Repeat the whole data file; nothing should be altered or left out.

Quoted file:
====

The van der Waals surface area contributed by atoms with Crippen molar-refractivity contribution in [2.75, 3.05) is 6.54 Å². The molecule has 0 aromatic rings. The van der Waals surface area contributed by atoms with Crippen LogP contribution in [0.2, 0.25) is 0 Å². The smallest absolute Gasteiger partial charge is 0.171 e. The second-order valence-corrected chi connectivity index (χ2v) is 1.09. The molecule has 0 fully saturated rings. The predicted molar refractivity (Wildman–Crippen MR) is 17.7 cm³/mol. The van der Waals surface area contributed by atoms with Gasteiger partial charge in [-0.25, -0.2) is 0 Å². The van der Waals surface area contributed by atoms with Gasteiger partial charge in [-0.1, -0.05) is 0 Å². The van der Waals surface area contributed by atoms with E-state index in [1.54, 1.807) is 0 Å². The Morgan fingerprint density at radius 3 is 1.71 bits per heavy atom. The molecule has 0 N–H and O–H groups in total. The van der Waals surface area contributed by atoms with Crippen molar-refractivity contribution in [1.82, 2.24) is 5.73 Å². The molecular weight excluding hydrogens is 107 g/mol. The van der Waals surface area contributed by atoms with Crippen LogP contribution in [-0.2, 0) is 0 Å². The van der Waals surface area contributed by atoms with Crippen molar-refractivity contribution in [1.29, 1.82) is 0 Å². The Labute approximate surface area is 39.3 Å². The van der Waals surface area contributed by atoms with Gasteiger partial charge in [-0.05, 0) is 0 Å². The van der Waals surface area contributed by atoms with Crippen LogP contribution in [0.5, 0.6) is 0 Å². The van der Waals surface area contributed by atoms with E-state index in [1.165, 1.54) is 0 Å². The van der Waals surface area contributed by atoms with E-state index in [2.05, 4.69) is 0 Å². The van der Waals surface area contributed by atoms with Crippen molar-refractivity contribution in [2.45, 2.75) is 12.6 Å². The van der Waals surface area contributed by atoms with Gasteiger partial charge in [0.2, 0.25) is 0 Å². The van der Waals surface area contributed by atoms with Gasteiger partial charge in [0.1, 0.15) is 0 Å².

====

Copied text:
The van der Waals surface area contributed by atoms with Crippen molar-refractivity contribution in [2.75, 3.05) is 6.54 Å². The molecule has 0 aromatic rings. The van der Waals surface area contributed by atoms with Crippen LogP contribution in [0.2, 0.25) is 0 Å². The smallest absolute Gasteiger partial charge is 0.171 e. The second-order valence-corrected chi connectivity index (χ2v) is 1.09. The molecule has 0 fully saturated rings. The predicted molar refractivity (Wildman–Crippen MR) is 17.7 cm³/mol. The van der Waals surface area contributed by atoms with Gasteiger partial charge in [-0.25, -0.2) is 0 Å². The van der Waals surface area contributed by atoms with Gasteiger partial charge in [-0.1, -0.05) is 0 Å². The van der Waals surface area contributed by atoms with E-state index in [1.54, 1.807) is 0 Å². The Morgan fingerprint density at radius 3 is 1.71 bits per heavy atom. The molecule has 0 N–H and O–H groups in total. The van der Waals surface area contributed by atoms with Crippen molar-refractivity contribution in [1.82, 2.24) is 5.73 Å². The molecular weight excluding hydrogens is 107 g/mol. The van der Waals surface area contributed by atoms with Crippen LogP contribution in [-0.2, 0) is 0 Å². The van der Waals surface area contributed by atoms with Crippen molar-refractivity contribution in [1.29, 1.82) is 0 Å². The Labute approximate surface area is 39.3 Å². The van der Waals surface area contributed by atoms with Gasteiger partial charge in [-0.05, 0) is 0 Å². The van der Waals surface area contributed by atoms with Crippen LogP contribution in [0.5, 0.6) is 0 Å². The van der Waals surface area contributed by atoms with E-state index in [1.165, 1.54) is 0 Å². The van der Waals surface area contributed by atoms with E-state index in [2.05, 4.69) is 0 Å². The van der Waals surface area contributed by atoms with Crippen molar-refractivity contribution in [2.45, 2.75) is 12.6 Å². The van der Waals surface area contributed by atoms with Gasteiger partial charge in [0.2, 0.25) is 0 Å². The van der Waals surface area contributed by atoms with Gasteiger partial charge in [0.1, 0.15) is 0 Å².